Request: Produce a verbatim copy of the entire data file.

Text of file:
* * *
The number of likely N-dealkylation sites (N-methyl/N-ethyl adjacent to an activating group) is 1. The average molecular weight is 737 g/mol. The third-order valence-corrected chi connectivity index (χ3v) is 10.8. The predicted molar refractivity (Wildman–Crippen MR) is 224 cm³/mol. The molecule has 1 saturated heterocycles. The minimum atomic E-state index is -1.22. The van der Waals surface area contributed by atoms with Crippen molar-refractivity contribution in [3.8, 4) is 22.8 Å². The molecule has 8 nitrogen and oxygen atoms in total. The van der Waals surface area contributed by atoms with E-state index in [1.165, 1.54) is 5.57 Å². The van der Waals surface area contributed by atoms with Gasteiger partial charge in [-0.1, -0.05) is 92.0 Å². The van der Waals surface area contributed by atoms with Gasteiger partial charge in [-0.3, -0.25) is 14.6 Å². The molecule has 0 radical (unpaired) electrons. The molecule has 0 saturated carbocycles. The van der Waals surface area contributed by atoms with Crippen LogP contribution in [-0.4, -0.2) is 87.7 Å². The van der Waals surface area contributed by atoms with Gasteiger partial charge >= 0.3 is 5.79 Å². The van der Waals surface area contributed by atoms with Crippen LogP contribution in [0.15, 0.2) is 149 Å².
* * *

The number of likely N-dealkylation sites (N-methyl/N-ethyl adjacent to an activating group) is 1. The average molecular weight is 737 g/mol. The third-order valence-corrected chi connectivity index (χ3v) is 10.8. The predicted molar refractivity (Wildman–Crippen MR) is 224 cm³/mol. The molecule has 1 saturated heterocycles. The minimum atomic E-state index is -1.22. The van der Waals surface area contributed by atoms with Crippen molar-refractivity contribution in [3.8, 4) is 22.8 Å². The molecule has 8 nitrogen and oxygen atoms in total. The van der Waals surface area contributed by atoms with E-state index in [1.165, 1.54) is 5.57 Å². The van der Waals surface area contributed by atoms with Gasteiger partial charge in [-0.1, -0.05) is 92.0 Å². The van der Waals surface area contributed by atoms with Gasteiger partial charge in [-0.3, -0.25) is 14.6 Å². The molecule has 0 radical (unpaired) electrons. The molecule has 0 saturated carbocycles. The van der Waals surface area contributed by atoms with Crippen LogP contribution in [-0.4, -0.2) is 87.7 Å². The van der Waals surface area contributed by atoms with Gasteiger partial charge >= 0.3 is 5.79 Å². The van der Waals surface area contributed by atoms with Crippen LogP contribution in [0.15, 0.2) is 149 Å².